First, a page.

Â• John Tortorella’s mouth is on the loose again. This time, it attacked former player Eric Perrin, who left Tampa Bay this week and signed a two-year contract with Atlanta.
Â“He can kiss my (butt),Â” Tortorella said of Perrin, whom he implied wasn’t grateful enough for the opportunities the Bolts have afforded him. Â“I wish him well, but good riddance.Â”
What a charmer. Perhaps the notion that worker bees such as Perrin only have a limited window to make a financial splash hasn’t yet occurred to Tortorella. Perhaps the Lightning coach would rather there be an Â“indentured servitudeÂ” clause in the collective bargaining agreement.
Or maybe the guy is just a sour, mean-spirited control freak. If Oilers GM Kevin Lowe is looking for a way to sell Edmonton to free agents, Â“Tortorella Doesn’t Work HereÂ” might be as good a slogan as any.
Â• Hate to pile on the Islanders after they lost five of their top seven scorers to unrestricted free agency, but signing Ruslan Fedotenko to a one-year, $2.9 million contract is absolute lunacy.
Fedotenko scored 12 goals for the Lightning last season, for goodness sake, and the Isles gave him a raise of $1.3 million. For those keeping track, this officially marks the end of the players’ ability to claim they got jobbed on the last CBA.
Â• If the rumors are true and Jeremy Roenick is retiring, it’s a sad moment for any hockey fan who enjoyed his patented brand of outspokenness.
When Roenick begins his broadcasting career, I hope he doesn’t tone down his act, the way Brett Hull did this past season on NBC. The one thing Roenick has always done better than anyone else is convey the joy and pain of the game; acting reserved and Â“professionalÂ” would be the worst thing he could do.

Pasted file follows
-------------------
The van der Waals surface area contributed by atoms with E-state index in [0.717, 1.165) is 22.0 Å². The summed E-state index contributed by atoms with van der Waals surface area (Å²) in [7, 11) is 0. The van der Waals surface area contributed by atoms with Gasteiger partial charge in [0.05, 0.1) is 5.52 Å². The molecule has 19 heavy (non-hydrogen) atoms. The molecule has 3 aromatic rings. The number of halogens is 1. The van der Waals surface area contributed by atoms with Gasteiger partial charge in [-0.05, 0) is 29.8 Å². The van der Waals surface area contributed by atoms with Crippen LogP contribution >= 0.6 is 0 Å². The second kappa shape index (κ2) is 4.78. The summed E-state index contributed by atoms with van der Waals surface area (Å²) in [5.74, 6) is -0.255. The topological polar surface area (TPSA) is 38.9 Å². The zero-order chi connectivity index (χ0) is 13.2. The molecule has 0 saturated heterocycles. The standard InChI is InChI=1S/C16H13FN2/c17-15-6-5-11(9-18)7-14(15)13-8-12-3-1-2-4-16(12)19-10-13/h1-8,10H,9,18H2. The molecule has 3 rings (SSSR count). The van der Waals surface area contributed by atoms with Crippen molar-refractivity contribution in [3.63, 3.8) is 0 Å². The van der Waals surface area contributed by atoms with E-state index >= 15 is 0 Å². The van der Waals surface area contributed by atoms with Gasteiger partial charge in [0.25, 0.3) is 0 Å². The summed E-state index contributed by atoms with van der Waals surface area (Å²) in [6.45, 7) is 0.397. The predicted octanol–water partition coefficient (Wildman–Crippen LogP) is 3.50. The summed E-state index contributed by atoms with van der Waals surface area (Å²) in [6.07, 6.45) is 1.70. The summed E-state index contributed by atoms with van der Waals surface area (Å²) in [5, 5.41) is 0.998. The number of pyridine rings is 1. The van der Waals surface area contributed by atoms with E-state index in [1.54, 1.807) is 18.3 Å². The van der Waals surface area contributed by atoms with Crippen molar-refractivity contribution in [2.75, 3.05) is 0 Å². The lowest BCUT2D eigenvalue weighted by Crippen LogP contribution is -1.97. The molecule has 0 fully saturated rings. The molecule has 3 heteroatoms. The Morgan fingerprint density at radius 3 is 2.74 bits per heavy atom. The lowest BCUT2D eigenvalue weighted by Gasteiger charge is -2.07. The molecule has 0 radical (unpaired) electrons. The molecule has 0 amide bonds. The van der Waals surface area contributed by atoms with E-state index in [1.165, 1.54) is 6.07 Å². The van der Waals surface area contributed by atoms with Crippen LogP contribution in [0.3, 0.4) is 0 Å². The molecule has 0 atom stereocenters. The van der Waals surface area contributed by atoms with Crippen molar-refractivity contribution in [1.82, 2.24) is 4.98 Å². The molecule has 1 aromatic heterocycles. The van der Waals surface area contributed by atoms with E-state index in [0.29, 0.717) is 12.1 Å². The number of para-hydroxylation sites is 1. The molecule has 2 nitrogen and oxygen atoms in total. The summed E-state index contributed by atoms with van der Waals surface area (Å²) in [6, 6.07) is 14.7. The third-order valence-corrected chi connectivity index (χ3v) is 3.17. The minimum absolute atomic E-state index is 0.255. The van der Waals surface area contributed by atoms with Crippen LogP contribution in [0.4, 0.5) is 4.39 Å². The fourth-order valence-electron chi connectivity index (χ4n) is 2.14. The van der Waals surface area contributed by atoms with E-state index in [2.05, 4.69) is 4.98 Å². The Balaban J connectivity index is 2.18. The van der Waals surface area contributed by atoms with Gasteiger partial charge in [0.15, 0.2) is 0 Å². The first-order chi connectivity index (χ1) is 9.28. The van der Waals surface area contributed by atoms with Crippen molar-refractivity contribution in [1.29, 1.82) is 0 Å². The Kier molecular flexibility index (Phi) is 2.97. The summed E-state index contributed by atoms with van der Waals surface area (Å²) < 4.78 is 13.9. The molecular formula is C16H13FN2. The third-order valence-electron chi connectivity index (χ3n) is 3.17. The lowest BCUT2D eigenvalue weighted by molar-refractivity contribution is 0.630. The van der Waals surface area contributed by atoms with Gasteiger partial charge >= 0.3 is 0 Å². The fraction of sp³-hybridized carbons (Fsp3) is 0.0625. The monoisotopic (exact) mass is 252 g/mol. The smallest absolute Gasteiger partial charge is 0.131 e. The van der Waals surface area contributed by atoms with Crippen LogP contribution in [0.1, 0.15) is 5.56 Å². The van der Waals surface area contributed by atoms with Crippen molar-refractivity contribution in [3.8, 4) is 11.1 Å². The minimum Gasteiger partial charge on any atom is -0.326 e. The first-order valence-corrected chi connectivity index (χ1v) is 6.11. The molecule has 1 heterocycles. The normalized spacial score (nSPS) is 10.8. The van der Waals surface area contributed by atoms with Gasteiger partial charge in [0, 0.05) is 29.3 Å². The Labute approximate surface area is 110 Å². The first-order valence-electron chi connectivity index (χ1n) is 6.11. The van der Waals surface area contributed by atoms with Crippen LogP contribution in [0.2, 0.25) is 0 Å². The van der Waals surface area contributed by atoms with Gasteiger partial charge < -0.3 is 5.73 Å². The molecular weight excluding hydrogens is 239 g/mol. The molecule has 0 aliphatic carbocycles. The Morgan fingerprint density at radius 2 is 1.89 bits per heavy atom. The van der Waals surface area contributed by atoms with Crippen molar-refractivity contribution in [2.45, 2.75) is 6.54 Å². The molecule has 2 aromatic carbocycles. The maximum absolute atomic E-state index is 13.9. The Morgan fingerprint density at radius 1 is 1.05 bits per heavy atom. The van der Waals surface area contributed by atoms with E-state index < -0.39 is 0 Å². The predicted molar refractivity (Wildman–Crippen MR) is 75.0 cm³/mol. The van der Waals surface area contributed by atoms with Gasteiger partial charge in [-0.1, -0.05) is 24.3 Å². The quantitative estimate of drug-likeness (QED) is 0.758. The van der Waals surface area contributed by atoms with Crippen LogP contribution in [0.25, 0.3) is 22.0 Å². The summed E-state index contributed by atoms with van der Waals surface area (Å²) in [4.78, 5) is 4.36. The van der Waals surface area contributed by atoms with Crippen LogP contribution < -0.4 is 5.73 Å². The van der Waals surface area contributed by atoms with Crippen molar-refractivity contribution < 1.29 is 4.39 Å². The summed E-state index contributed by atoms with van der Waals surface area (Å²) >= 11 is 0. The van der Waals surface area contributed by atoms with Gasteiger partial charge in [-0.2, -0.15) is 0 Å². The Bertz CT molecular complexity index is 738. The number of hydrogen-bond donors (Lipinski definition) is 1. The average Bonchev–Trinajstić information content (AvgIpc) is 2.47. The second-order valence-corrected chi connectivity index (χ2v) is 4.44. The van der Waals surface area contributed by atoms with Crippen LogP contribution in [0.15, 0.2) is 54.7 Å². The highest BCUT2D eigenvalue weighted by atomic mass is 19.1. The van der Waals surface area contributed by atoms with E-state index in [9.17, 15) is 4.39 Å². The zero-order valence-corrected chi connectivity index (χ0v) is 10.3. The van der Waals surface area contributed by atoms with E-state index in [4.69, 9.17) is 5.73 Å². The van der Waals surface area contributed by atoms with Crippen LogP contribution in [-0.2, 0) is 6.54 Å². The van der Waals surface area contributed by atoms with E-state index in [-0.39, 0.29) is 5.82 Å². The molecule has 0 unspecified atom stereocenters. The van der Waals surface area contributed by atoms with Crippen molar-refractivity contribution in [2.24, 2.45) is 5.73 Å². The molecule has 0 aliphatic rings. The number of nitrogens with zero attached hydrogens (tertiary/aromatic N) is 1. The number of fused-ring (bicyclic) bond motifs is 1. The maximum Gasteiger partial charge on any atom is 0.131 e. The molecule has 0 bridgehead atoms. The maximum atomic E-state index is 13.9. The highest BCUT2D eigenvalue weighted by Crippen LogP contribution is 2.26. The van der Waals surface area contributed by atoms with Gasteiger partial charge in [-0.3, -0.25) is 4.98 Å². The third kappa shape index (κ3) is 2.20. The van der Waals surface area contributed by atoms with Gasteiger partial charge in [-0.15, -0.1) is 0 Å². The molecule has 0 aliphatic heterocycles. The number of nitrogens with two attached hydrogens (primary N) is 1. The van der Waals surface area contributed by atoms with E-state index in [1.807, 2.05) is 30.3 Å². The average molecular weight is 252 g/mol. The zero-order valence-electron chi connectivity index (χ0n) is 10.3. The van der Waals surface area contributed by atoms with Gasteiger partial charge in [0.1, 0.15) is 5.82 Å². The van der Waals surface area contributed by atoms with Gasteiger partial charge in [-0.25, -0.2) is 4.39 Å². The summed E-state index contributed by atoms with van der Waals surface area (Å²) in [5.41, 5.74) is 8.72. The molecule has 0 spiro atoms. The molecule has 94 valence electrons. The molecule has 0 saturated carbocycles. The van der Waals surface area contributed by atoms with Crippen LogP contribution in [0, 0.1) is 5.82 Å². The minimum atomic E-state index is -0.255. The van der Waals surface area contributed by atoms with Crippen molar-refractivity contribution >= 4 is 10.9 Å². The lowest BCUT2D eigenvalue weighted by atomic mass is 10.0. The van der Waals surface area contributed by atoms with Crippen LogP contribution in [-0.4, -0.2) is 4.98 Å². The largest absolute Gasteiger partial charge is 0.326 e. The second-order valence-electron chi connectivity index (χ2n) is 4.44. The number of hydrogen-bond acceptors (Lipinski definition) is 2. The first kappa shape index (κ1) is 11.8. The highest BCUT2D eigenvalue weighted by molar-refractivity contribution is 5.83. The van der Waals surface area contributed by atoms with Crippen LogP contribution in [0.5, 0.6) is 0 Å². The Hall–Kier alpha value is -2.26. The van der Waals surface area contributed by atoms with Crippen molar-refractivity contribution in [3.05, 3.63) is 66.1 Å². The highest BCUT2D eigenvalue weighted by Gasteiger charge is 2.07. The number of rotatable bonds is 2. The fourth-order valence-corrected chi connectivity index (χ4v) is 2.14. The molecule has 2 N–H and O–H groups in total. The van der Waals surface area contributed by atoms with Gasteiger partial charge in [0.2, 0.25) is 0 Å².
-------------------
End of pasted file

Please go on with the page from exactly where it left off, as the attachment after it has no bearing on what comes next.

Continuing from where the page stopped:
Â• Raise your hand, everyone who thought Sean Hill would have a contract finalized before Sheldon Souray.
I guess Hill’s agent had a little more, ahem, juice, than Souray’s.
I don’t know what was said between Perrin and Tortorella and I am aware of the cap problems the Bolts face but there are less than 600 jobs available to players who want to play in the NHL. Someone like Perrin is easily replaceable.
– Stephen J. Holodinsky
Talk about being easily replaceable, John Snortarella will be replaced half way through the season if the “Big Three” (actually, the “Big Two and a Half”) don’t produce some wins rather than statistics.
– Brian Cantamessa
Why would a marginal player like Perrin leave Tampa in the first place? He gets a chance to play with childhood friend Maritn St. Louis, who got him the audtion with the Bolts to begin with, and was on a team with poor offensive depth that guaranteed him more playing time than he’d get on any other team in the league. His best reason to leave was likely Tortorella.
– Mark McAuley
I’m not surprised about Sheldon Souray, though I guess I am surprised about Sean Hill. Being a Montreal fan, I have seen Souray in action. This can, of course, be good and bad. He’s got a great upside on the powerplay, and a strong physical side. But he also takes himself out of the play with the hits, and his defensive work is rather lacking at times. Thing is, he’s asking too much money, which is why Gainey said they gave him a “fair offer”. What he deserves, not what he wants. Plus many assume he wants to go out west, where his daughter and ex-wife (or current girlfriend?) are. Which means his choices were Anaheim, LA and San Jose…none of whom need him any longer, I suspect. At least, not at the price he’s asking for.
– Kevin Smith
Tone it down?! Brett was cartoonish (i.e. terrible) on NBC and JR was bad on his TSN stint…their problem is precisely that they’re too “on” all the time…it’s wearying and half the time i didn’t believe that they believed what they were spewing. That’s the big difference with someone like Cherry.